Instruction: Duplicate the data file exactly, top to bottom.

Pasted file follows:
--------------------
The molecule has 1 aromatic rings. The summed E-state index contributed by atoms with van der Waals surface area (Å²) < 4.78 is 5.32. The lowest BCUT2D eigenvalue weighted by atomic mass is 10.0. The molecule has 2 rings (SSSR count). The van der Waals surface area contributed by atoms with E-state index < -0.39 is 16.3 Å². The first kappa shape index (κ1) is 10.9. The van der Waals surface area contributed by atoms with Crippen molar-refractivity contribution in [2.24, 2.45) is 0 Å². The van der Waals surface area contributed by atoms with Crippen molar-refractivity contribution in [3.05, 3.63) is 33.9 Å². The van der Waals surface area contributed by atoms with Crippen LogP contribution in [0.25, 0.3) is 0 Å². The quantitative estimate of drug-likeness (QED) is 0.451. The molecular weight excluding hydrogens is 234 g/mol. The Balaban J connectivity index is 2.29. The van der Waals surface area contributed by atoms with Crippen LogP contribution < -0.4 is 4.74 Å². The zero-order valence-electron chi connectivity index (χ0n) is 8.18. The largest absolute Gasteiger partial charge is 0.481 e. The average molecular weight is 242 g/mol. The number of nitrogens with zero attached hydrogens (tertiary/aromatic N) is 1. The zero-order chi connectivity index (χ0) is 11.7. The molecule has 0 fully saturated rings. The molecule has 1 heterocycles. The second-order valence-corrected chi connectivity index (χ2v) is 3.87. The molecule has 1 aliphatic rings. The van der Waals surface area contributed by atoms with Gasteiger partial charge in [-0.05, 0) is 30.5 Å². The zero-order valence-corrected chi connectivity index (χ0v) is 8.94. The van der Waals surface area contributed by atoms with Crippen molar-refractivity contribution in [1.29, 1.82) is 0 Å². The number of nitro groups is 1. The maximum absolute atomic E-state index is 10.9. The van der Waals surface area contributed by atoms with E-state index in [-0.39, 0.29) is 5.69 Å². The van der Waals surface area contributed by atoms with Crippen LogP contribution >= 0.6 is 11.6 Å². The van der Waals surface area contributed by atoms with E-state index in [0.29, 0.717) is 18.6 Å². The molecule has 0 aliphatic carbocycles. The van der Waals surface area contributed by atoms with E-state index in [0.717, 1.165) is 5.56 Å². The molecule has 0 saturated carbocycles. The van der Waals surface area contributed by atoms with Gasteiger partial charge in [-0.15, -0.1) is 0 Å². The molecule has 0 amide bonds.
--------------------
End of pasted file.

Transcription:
The molecule has 1 aromatic rings. The summed E-state index contributed by atoms with van der Waals surface area (Å²) < 4.78 is 5.32. The lowest BCUT2D eigenvalue weighted by atomic mass is 10.0. The molecule has 2 rings (SSSR count). The van der Waals surface area contributed by atoms with E-state index < -0.39 is 16.3 Å². The first kappa shape index (κ1) is 10.9. The van der Waals surface area contributed by atoms with Crippen molar-refractivity contribution in [2.24, 2.45) is 0 Å². The van der Waals surface area contributed by atoms with Crippen molar-refractivity contribution in [3.05, 3.63) is 33.9 Å². The van der Waals surface area contributed by atoms with Crippen LogP contribution in [0.25, 0.3) is 0 Å². The quantitative estimate of drug-likeness (QED) is 0.451. The molecular weight excluding hydrogens is 234 g/mol. The Balaban J connectivity index is 2.29. The van der Waals surface area contributed by atoms with Crippen LogP contribution < -0.4 is 4.74 Å². The zero-order valence-electron chi connectivity index (χ0n) is 8.18. The largest absolute Gasteiger partial charge is 0.481 e. The average molecular weight is 242 g/mol. The number of nitrogens with zero attached hydrogens (tertiary/aromatic N) is 1. The zero-order chi connectivity index (χ0) is 11.7. The molecule has 0 fully saturated rings. The molecule has 1 heterocycles. The second-order valence-corrected chi connectivity index (χ2v) is 3.87. The molecule has 1 aliphatic rings. The van der Waals surface area contributed by atoms with Gasteiger partial charge in [-0.05, 0) is 30.5 Å². The zero-order valence-corrected chi connectivity index (χ0v) is 8.94. The van der Waals surface area contributed by atoms with Crippen molar-refractivity contribution in [1.29, 1.82) is 0 Å². The number of nitro groups is 1. The maximum absolute atomic E-state index is 10.9. The van der Waals surface area contributed by atoms with E-state index in [-0.39, 0.29) is 5.69 Å². The van der Waals surface area contributed by atoms with Crippen LogP contribution >= 0.6 is 11.6 Å². The van der Waals surface area contributed by atoms with E-state index in [0.29, 0.717) is 18.6 Å². The molecule has 0 aliphatic carbocycles. The van der Waals surface area contributed by atoms with E-state index in [0.717, 1.165) is 5.56 Å². The molecule has 0 saturated carbocycles. The van der Waals surface area contributed by atoms with Gasteiger partial charge in [-0.15, -0.1) is 0 Å². The molecule has 0 amide bonds.